HOME SCHOOL BOOK REVIEW
Author and Illustrator: Leo Lionni
Publisher: Dragonfly Books, republished in 1973
ISBN-13: 978-0394817132 (Hardcover)
ISBN-10: 0394817133 (Hardcover)
ISBN-13: 978-0394826202 (Paperback)
ISBN-10: 0394826205 (Paperback)
Language level: 1
(1=nothing objectionable; 2=common euphemisms and/or childish slang terms; 3=some cursing or profanity; 4=a lot of cursing or profanity; 5=obscenity and/or vulgarity)
Reading level: Ages 4 and up
Rating: 5 stars (EXCELLENT)
Reviewed by Wayne S. Walker
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Lionni, Leo. Swimmy (published in 1963 by Knopf Books for Young Readers). A happy school of little fish lives in a corner of the sea somewhere. However, one day a fierce and hungry tuna fish comes and in one gulp swallows all the fish except one. Only Swimmy escapes. At first he is scared, lonely, and sad. But he sees many wonderful creatures in the sea and eventually finds another school of little fish just like his own. However, what will they do when threatened by still another big fish which wants to eat them? This Caldecott Honor Book with its simple poetic language and exquisite pictures shows children how, with ingenuity and team work, they can overcome danger and fend off a big, bad bully. It would also work well with young students studying the ocean.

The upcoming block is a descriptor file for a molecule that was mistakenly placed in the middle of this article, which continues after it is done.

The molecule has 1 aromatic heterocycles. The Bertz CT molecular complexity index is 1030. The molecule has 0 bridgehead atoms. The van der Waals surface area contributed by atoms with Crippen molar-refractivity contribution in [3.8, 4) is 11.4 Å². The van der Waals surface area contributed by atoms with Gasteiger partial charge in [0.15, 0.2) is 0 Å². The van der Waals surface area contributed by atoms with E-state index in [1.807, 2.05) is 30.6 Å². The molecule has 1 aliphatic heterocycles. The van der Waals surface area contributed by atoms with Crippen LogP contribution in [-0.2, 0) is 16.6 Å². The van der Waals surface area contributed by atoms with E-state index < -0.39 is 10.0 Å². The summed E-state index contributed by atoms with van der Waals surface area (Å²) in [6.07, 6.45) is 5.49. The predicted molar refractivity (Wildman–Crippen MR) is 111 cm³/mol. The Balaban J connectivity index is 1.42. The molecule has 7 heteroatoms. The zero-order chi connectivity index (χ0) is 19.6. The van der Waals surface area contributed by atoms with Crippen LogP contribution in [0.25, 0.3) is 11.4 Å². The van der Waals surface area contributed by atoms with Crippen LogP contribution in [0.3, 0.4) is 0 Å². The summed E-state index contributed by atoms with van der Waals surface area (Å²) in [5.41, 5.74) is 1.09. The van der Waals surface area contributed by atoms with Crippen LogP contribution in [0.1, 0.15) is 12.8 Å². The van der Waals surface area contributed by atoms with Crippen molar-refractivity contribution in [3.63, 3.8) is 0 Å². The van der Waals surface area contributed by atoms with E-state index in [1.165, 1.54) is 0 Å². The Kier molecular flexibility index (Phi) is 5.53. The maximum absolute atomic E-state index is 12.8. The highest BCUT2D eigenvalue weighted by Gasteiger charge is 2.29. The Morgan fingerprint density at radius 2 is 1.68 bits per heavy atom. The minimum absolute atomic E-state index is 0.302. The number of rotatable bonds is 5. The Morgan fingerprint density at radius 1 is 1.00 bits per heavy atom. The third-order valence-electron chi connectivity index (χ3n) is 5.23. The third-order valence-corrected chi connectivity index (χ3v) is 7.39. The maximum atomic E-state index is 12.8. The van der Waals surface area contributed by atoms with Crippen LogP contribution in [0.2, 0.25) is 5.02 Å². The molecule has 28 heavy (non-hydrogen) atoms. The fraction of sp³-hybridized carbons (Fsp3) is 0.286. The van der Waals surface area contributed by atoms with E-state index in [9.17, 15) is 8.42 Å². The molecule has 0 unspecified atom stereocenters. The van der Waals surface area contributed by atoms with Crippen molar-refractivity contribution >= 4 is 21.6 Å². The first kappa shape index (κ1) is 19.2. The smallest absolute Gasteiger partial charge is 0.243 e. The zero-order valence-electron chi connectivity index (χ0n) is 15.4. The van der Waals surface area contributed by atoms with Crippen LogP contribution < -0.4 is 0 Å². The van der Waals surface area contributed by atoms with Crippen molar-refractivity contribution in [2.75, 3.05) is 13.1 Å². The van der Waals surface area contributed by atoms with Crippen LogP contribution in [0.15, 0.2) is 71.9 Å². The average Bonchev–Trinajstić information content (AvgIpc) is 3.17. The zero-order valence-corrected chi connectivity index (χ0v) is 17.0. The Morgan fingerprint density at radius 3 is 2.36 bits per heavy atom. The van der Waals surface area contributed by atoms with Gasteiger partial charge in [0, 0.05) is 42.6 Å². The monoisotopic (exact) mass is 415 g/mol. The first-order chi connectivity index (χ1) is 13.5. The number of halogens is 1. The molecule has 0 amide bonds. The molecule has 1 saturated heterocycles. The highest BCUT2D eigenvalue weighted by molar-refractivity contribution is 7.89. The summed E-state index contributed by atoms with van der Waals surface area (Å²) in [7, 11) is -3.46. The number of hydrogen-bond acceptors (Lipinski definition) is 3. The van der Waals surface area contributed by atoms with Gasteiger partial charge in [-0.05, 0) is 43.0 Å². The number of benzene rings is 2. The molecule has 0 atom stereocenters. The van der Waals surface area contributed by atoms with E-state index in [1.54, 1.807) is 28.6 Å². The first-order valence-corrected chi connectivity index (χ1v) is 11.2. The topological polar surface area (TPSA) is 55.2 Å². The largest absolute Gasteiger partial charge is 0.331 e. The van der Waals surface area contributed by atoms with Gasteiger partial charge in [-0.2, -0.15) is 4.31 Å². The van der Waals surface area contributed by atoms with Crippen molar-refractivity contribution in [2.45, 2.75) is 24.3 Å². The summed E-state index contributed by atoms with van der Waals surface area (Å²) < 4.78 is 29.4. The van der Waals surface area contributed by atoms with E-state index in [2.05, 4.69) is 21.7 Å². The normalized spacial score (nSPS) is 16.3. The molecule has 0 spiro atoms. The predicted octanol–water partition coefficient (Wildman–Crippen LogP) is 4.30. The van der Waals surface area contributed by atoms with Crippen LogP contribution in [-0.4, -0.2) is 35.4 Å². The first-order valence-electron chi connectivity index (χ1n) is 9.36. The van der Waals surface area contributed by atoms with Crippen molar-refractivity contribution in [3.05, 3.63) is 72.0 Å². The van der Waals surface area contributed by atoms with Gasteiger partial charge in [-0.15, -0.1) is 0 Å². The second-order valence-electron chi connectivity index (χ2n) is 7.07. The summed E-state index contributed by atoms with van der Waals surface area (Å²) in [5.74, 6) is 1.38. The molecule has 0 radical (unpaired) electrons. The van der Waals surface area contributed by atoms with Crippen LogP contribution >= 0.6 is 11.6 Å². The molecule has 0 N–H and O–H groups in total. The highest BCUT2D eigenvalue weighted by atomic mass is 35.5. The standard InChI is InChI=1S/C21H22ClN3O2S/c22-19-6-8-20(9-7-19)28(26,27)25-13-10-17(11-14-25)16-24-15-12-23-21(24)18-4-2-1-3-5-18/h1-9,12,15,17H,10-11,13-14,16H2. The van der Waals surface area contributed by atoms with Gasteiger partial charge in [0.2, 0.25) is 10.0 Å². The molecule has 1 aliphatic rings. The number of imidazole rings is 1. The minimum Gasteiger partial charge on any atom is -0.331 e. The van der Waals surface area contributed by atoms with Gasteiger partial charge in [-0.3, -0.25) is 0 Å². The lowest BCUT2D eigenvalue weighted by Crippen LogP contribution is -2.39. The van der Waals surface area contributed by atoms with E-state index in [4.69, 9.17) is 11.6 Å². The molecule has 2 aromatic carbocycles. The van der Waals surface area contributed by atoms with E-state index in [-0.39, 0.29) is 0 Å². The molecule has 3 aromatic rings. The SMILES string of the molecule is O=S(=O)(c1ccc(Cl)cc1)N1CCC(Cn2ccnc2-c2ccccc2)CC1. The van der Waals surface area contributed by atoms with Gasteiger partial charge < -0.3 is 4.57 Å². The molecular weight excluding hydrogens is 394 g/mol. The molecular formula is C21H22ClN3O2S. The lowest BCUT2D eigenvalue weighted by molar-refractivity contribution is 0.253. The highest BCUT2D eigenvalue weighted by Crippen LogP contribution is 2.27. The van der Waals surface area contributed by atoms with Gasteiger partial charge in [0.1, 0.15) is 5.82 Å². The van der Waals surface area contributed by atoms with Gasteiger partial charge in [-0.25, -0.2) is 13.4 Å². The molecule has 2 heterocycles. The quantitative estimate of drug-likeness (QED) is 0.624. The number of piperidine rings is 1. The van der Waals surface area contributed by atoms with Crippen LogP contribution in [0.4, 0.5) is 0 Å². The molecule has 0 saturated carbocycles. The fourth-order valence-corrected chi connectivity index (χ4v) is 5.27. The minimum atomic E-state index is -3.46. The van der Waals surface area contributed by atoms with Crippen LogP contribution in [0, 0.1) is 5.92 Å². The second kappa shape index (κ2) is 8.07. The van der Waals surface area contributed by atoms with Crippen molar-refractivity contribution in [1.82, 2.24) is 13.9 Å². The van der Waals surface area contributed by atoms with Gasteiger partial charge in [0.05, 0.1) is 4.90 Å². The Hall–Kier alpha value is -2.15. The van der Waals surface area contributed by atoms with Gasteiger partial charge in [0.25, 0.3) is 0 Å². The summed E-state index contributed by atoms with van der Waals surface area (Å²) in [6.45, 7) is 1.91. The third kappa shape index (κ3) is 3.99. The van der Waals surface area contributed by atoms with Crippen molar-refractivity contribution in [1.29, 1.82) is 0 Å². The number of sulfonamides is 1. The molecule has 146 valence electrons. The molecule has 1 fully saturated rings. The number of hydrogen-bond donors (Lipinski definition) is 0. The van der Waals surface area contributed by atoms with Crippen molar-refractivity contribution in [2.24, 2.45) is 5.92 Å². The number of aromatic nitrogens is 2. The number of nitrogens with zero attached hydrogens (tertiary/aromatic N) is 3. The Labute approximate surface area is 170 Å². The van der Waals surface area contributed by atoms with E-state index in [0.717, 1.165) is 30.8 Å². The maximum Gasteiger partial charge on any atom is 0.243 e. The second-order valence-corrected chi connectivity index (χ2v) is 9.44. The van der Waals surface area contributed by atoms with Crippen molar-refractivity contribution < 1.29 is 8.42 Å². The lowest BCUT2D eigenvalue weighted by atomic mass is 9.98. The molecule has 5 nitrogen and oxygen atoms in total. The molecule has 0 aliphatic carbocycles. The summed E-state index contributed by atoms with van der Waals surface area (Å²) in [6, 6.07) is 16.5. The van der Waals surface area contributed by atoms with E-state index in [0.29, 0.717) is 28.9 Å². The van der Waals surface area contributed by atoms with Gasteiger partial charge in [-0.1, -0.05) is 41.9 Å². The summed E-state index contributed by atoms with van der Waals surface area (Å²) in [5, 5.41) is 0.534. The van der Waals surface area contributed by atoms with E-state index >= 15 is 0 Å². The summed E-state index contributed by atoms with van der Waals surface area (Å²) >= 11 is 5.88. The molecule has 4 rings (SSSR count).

A couple of reviewers objected to the way that all the little fish except Swimmy get eaten in the first few pages of the book, feeling that it is too heavy for a kid’s book and might give children nightmares. I suppose that if you have exceptionally sensitive children, this might be a good book to avoid. However, my reaction is that this is what really happens in the sea—fish eat other fish. And I found Swimmy a wonderful example of how we shouldn’t let any bad things which happen to us sour us on life altogether but should draw upon our experiences in helping others work together to fight off oppression. Leo Lionni wrote and illustrated more than forty highly acclaimed children’s books, including A Color of His Own, Fish is Fish, Tico and the Golden Wings, An Extraordinary Egg, and three other Caldecott Honor Winners Inch by Inch, Frederick, and Alexander and the Wind-Up Mouse, before his death in 1999.